Tuesday, March 4, 2014

Three years ago, I searched for a plot for book two in the Pure Genius Series. Then a neighbor asked my wife and me to attend a human-trafficking awareness meeting. There we met Dr. Cyndi Romine, who has rescued women around the globe from human traffickers. We also heard from law enforcement agencies tasked with stopping human trafficking. The statistics horrified us. Our county is the worst place in the entire nation for child prostitution. 
When we learned that children were lured from street corners in our neighborhood, from food courts in local malls, anywhere kids gather, I wanted to do something. Using my hero and heroine from Hide and Seek, book one in the series, I plotted a story about the rescue of some girls from an international human-trafficking ring.
You might still wonder, “How bad is this problem, really?” I’ll let my heroine, Jennifer, tell you in her own words, words taken from an impassioned speech she delivers to an audience of high-school students and parents:
There is an epidemic, no, a pandemic of child trafficking. Its dark, evil thread has become deeply woven into the fabric of our society. First came ethical quandary, then a loss of our moral compass, followed by the proliferation of pornography and the view that prostitution is a victimless crime, perhaps no crime at all.
Now we have children being lured by predators into a life they would never voluntarily choose, while others are snatched literally from their own front yards.
The average lifespan of a young girl sold into sexual slavery is less than four years. If she is properly marketed in the right location, she will make four to five million dollars for her owner before she dies. Sex trafficking is so profitable that arms and drug dealers are incorporating it into their highly organized operations.
The average age of girls entering prostitution is thirteen, but it drops every year. Next year it will probably be twelve. For every eighteen year old, how many nine-, ten-, and eleven-year-old girls are required to produce that average? You can do the math. The numbers paint an incredibly evil, ugly, perverted picture …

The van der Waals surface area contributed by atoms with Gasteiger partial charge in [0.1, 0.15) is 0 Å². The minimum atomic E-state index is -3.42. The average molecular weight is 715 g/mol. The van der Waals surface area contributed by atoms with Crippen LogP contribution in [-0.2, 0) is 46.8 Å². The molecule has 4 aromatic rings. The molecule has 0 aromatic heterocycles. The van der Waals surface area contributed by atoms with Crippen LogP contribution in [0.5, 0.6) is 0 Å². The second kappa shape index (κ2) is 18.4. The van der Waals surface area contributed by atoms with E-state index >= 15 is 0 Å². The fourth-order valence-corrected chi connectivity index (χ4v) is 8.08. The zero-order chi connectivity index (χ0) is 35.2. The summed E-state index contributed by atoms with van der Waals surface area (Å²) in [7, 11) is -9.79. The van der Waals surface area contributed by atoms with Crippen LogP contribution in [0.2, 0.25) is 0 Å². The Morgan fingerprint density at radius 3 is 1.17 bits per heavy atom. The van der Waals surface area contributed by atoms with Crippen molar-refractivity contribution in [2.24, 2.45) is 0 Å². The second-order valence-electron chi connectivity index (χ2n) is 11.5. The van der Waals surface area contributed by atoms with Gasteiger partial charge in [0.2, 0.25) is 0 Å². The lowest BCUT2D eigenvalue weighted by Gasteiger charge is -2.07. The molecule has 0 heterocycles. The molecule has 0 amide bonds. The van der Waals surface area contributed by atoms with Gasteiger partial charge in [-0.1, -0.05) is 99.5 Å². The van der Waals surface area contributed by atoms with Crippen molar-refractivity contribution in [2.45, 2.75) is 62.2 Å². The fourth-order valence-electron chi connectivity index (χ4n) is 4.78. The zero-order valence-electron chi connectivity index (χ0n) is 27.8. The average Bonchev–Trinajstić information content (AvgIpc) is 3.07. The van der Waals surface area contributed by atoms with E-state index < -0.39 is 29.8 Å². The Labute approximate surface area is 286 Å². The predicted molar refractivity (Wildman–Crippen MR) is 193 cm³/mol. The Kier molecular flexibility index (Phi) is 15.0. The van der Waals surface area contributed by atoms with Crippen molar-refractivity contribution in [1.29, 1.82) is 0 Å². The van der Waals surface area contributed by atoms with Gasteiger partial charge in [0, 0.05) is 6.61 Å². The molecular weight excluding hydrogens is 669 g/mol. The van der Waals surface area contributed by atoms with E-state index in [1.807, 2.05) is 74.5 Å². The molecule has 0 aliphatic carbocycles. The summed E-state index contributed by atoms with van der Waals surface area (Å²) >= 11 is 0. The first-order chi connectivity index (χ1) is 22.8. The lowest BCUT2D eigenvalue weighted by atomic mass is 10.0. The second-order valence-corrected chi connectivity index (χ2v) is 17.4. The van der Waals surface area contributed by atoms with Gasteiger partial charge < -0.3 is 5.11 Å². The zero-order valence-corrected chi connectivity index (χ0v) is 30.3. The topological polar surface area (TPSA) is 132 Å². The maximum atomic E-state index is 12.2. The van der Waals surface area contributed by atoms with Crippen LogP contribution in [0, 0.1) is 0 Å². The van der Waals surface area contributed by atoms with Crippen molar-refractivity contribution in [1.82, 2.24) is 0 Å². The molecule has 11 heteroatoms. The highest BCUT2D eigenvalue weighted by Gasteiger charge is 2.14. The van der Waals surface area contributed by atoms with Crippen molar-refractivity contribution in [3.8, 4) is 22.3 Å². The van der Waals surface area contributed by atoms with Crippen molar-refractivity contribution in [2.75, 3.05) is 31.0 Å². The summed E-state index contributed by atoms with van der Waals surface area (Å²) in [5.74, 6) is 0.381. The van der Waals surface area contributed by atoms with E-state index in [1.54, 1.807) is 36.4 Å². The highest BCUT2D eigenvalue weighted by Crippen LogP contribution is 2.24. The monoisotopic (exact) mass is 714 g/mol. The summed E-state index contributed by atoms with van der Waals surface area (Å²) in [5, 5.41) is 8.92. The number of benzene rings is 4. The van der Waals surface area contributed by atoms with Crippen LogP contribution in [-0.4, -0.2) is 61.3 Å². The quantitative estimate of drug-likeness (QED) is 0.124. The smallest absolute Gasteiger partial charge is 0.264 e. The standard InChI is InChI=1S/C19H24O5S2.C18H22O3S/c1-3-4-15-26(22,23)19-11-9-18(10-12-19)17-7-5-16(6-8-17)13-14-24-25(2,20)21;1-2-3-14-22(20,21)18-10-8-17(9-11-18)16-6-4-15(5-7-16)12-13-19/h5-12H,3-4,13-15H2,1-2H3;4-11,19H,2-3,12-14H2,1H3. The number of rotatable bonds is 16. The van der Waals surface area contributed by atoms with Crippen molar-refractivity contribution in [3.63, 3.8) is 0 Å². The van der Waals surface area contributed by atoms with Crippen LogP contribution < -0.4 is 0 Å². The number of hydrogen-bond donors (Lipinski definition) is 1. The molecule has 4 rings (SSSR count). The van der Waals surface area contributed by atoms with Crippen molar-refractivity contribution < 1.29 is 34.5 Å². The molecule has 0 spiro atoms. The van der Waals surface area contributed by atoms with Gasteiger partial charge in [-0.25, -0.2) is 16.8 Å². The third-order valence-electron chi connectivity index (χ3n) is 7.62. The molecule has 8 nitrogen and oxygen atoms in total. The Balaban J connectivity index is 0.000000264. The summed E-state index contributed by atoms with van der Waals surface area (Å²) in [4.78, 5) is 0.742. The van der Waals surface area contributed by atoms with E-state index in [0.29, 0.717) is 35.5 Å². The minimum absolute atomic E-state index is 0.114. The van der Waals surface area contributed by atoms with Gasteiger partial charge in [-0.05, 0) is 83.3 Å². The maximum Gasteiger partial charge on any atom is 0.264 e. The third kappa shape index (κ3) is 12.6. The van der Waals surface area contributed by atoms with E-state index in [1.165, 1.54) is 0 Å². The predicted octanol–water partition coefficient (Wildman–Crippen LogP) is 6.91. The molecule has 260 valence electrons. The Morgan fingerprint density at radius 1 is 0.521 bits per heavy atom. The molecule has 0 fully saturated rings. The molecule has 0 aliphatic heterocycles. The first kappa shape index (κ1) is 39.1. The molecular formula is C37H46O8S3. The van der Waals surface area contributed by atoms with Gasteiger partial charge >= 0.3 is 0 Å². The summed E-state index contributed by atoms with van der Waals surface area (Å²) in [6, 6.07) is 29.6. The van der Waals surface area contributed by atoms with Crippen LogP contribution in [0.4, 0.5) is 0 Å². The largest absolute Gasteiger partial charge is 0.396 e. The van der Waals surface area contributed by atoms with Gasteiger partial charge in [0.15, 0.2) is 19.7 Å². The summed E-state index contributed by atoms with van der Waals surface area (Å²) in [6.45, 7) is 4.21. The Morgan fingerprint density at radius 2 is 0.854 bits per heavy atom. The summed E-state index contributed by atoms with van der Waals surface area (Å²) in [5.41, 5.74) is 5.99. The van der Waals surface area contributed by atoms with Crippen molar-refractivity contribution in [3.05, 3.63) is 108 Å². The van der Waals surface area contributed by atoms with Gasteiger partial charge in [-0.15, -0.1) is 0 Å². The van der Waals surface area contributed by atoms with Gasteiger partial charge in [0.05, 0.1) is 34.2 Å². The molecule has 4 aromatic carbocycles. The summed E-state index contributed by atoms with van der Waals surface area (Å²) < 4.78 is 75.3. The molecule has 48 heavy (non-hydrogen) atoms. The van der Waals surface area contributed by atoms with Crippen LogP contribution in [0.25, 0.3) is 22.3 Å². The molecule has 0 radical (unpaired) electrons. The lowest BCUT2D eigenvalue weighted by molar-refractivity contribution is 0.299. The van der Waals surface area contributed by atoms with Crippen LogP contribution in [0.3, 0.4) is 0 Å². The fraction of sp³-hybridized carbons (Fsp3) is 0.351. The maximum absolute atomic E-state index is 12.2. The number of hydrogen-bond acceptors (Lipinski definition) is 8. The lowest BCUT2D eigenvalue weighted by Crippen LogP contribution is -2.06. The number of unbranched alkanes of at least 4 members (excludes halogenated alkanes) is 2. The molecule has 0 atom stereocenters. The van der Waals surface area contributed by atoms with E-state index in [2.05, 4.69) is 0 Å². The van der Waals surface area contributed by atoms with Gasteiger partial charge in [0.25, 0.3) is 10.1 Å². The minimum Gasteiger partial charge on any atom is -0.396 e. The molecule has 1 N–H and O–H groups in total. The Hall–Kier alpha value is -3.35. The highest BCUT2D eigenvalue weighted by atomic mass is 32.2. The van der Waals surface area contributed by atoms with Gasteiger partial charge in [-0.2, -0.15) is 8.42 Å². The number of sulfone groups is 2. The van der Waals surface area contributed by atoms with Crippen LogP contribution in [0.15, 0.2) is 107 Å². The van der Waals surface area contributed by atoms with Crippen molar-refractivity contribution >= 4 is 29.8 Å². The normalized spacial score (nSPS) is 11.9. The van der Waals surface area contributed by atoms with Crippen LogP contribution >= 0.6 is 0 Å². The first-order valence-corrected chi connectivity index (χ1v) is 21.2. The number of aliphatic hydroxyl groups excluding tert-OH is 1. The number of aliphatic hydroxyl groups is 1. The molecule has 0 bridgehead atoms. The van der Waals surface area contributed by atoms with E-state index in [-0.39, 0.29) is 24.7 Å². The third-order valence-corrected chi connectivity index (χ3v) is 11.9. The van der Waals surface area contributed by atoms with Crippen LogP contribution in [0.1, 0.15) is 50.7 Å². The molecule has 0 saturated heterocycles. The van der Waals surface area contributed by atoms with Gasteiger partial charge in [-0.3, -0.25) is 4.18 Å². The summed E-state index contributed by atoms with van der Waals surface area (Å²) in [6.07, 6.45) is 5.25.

Can you imagine what it feels like when a young girl who is helpless and hopeless catches a glimpse of what’s in store for her? A sixteen-year-old girl hanged herself with her own shoestrings rather than let the traffickers sell her.
Sell her. That’s an understatement. Children are sold not once, but a dozen times a night for as long as they live. And every thirty seconds, somewhere in the world, another girl is victimized by traffickers. In the United States, every two minutes someone’s daughter falls victim.
Without light and hope, this could be a dark story. But On the Pineapple Express is a thoroughly uplifting story of faith, courage, and love. On Thursday I’ll share with you my approach to writing about dark subjects without letting the darkness overshadow the light.

H. L. Wegley served in the USAF as an Intelligence Analyst and a Weather Officer. In civilian life, he was a weather forecaster and a research scientist in atmospheric physics. After earning an MS in Computer Science, he developed computing systems for Boeing before retiring in the Seattle area, where he and his wife of 47 years enjoy small-group ministry, grandchildren, hiking Olympic Peninsula beaches, snorkeling Maui whenever they can, and where he writes inspirational thrillers and romantic-suspense novels. 

 Amazon Author Page: http://amzn.to/10hubj8
On the Pineapple Express: http://amzn.to/1bZxiJ4


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